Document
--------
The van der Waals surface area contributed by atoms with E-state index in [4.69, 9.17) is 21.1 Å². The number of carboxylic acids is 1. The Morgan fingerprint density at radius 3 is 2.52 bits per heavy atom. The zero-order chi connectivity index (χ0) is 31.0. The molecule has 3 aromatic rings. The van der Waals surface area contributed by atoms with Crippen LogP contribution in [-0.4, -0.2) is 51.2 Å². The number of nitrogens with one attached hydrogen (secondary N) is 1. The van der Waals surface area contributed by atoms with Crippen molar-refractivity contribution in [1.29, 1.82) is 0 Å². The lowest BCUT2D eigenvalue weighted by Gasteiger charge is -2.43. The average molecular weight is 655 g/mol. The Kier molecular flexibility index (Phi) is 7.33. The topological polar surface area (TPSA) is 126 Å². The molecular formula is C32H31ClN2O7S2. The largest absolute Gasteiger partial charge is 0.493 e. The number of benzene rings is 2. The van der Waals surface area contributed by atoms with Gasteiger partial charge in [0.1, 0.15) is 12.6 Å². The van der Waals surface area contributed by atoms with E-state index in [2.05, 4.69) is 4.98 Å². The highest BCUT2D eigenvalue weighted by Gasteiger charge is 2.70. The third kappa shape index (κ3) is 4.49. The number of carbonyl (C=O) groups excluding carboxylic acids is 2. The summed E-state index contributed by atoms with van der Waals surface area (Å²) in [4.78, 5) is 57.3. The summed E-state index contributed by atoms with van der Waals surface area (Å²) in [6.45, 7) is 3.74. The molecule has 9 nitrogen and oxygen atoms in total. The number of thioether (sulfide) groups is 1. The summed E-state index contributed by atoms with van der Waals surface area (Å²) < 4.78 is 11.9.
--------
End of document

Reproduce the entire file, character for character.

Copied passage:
The van der Waals surface area contributed by atoms with E-state index in [4.69, 9.17) is 21.1 Å². The number of carboxylic acids is 1. The Morgan fingerprint density at radius 3 is 2.52 bits per heavy atom. The zero-order chi connectivity index (χ0) is 31.0. The molecule has 3 aromatic rings. The van der Waals surface area contributed by atoms with Crippen LogP contribution in [-0.4, -0.2) is 51.2 Å². The number of nitrogens with one attached hydrogen (secondary N) is 1. The van der Waals surface area contributed by atoms with Crippen molar-refractivity contribution in [1.29, 1.82) is 0 Å². The lowest BCUT2D eigenvalue weighted by Gasteiger charge is -2.43. The average molecular weight is 655 g/mol. The Kier molecular flexibility index (Phi) is 7.33. The topological polar surface area (TPSA) is 126 Å². The molecular formula is C32H31ClN2O7S2. The largest absolute Gasteiger partial charge is 0.493 e. The number of benzene rings is 2. The van der Waals surface area contributed by atoms with Gasteiger partial charge in [0.1, 0.15) is 12.6 Å². The van der Waals surface area contributed by atoms with E-state index in [2.05, 4.69) is 4.98 Å². The highest BCUT2D eigenvalue weighted by Gasteiger charge is 2.70. The third kappa shape index (κ3) is 4.49. The number of carbonyl (C=O) groups excluding carboxylic acids is 2. The summed E-state index contributed by atoms with van der Waals surface area (Å²) in [4.78, 5) is 57.3. The summed E-state index contributed by atoms with van der Waals surface area (Å²) in [6.45, 7) is 3.74. The molecule has 9 nitrogen and oxygen atoms in total. The number of thioether (sulfide) groups is 1. The summed E-state index contributed by atoms with van der Waals surface area (Å²) < 4.78 is 11.9.